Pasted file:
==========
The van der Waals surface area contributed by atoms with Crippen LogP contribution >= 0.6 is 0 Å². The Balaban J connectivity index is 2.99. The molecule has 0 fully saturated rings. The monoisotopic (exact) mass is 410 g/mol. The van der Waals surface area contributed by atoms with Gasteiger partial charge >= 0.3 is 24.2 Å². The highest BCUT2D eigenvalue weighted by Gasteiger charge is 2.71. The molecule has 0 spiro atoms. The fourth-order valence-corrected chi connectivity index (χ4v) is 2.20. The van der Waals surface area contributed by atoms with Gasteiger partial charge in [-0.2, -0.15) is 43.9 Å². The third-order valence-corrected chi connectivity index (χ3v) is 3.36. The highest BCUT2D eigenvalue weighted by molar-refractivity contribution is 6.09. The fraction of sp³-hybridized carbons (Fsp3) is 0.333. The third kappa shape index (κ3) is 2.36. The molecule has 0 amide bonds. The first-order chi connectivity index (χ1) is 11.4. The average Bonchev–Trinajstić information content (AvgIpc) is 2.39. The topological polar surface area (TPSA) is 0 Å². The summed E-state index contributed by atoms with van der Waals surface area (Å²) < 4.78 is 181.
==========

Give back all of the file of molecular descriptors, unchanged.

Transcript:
The van der Waals surface area contributed by atoms with Crippen LogP contribution >= 0.6 is 0 Å². The Balaban J connectivity index is 2.99. The molecule has 0 fully saturated rings. The monoisotopic (exact) mass is 410 g/mol. The van der Waals surface area contributed by atoms with Gasteiger partial charge >= 0.3 is 24.2 Å². The highest BCUT2D eigenvalue weighted by Gasteiger charge is 2.71. The molecule has 0 spiro atoms. The fourth-order valence-corrected chi connectivity index (χ4v) is 2.20. The van der Waals surface area contributed by atoms with Gasteiger partial charge in [-0.2, -0.15) is 43.9 Å². The third-order valence-corrected chi connectivity index (χ3v) is 3.36. The highest BCUT2D eigenvalue weighted by molar-refractivity contribution is 6.09. The fraction of sp³-hybridized carbons (Fsp3) is 0.333. The third kappa shape index (κ3) is 2.36. The molecule has 0 amide bonds. The first-order chi connectivity index (χ1) is 11.4. The average Bonchev–Trinajstić information content (AvgIpc) is 2.39. The topological polar surface area (TPSA) is 0 Å². The summed E-state index contributed by atoms with van der Waals surface area (Å²) < 4.78 is 181.